Imagine you are a mother, with your child so malnourished that their tiny body can barely function, as severe cold, clean water shortages, and sustained hunger ravage their immune system and infections like pneumonia and acute watery diarrhea take hold.
Local clinics don’t function due to corruption and funding shortfalls. Seeking help is complicated because a male chaperone must accompany you down the street, let alone to a larger town or city where services might be available.
Afghan women struggle each day to access basic medical care for themselves and their families, as innocent children and desperate mothers are left to shoulder the horrific and unnecessary burdens of preventable and treatable illnesses. But, at the same time, Taliban leaders responsible for the healthcare system’s decay have no problem accessing care overseas, even though many of them are under international sanctions.
This is inexcusable. Through the sadistic imposition of gender apartheid, these power-hungry men and their peers have been relentless in suffocating the agency, well-being, and rights of Afghan women and girls. The United Nations and its member states must fully enforce the existing international sanctions regime and use it as leverage to induce Taliban leadership to improve conditions for Afghan women.
Over the past three months, the U.N. Security Council has granted temporary travel ban and asset freeze exemptions allowing three internationally sanctioned Taliban leaders to travel to Turkey for medical treatment. These include acting Foreign Minister Amir Khan Muttaqi; Abdul Baqi Bashir Abdul Shah (also known as Abdul Baqi Haqqani), the acting head of Afghanistan’s National Examination Authority; and Hedayatullah Badri, the head of Afghanistan’s central bank and former acting finance minister.
There may be some precedent for U.N.-sanctioned individuals receiving travel ban exemptions to seek medical care on humanitarian grounds, but permitting sanctioned members of the Taliban to do so is a grave injustice when the people of Afghanistan are suffering a dire humanitarian crisis that has only been exacerbated by the Taliban’s actions.
For example, medical staff shortages have exploded due to Taliban bans on women’s employment, education, and freedom of movement. Female medical students have been barred from taking exit exams (by the National Examination Authority that Abdul Baqi Haqqani oversees), preventing most from accessing specialty courses and necessary certifications.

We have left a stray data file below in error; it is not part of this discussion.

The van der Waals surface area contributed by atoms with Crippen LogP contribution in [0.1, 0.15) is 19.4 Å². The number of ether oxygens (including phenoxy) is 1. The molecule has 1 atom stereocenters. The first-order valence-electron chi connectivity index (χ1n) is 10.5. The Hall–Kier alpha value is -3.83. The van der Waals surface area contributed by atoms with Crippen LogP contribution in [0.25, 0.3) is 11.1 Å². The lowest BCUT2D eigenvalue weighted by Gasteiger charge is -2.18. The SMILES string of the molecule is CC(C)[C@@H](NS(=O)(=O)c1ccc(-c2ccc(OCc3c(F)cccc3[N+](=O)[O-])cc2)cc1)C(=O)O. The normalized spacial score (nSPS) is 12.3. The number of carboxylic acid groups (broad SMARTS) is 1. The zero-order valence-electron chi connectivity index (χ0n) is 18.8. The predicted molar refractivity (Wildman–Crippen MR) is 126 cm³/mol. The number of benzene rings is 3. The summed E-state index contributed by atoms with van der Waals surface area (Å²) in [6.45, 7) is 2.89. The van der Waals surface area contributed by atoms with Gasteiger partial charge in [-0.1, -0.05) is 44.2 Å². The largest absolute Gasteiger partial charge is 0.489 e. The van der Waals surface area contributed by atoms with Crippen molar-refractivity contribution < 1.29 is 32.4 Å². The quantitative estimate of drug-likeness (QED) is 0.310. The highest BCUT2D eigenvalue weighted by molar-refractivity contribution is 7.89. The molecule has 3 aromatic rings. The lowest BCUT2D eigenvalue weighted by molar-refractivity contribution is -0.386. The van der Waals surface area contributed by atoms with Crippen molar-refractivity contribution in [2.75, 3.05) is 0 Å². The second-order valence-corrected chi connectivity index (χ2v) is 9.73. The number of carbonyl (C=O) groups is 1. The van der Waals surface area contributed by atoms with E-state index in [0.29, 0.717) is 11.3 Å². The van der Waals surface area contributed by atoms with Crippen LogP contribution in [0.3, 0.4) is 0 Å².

Worse still, Afghanistan’s healthcare system teeters on the edge of collapse, as the Taliban channel most state resources toward defense and intelligence services, despite collecting record levels of tax and customs revenue. Prohibiting nonprofits and U.N. entities from employing female Afghans and humanitarian assistance funding shortfalls have limited the reach of aid organizations. In turn, vital community lifelines – like rural clinics and nutrition centers – have closed.
Inadequate access to health services has triggered catastrophic consequences for vulnerable Afghans, especially mothers and their children facing pregnancy and childbirth complications, malnourishment, and preventable or treatable infectious disease (like measles, COVID-19, cholera, and dengue). Most haunting, UNICEF estimates at least 167 Afghan children die every day from treatable health issues. Moreover, one of the world’s worst maternal mortality rates continues to rise, with approximately one woman dying every two hours from preventable pre- and postnatal complications in Afghanistan.
Women and children comprised more than 90 percent of the victims killed and more than two-thirds of those injured in the earthquakes that devastated Herat province in October, according to UNICEF and the World Health Organization. This skewed impact was no doubt exacerbated by Taliban edicts that restrict women to their homes.
The Taliban’s extremist ideology is hurting the Afghan population at the same time that Taliban members are filling their personal coffers. So it’s a grave mistake for the United Nations to permit Taliban leaders to travel abroad and access the financial assets they have stashed in other countries.
Outwardly, the Taliban portray themselves as reformers who can guarantee Afghanistan’s stability. But they continue to profit from drug, weapons, and human trafficking, as well as the exploitation of humanitarian aid distribution and natural resources.
The U.N. list of sanctioned Taliban leaders and entities hasn’t been comprehensively updated since the Taliban captured Afghanistan in 2021. The list’s leverage is further weakened by member states that fail to uphold the travel ban or follow proper exemption request procedures.
To incentivize greater compliance and accountability, the Security Council Sanctions Monitoring Committee should publish a detailed and permanent record of exceptions granted, which are currently only available during the period when an exemption is active. The United Nations and the U.S. government should also update their respective sanctions lists to include new Taliban leaders who have risen in the ranks since August 2021.
The Afghan people deserve better than life under the Taliban’s brutal rules. Although the international community’s leverage has changed, it still has a role to play holding the Taliban accountable.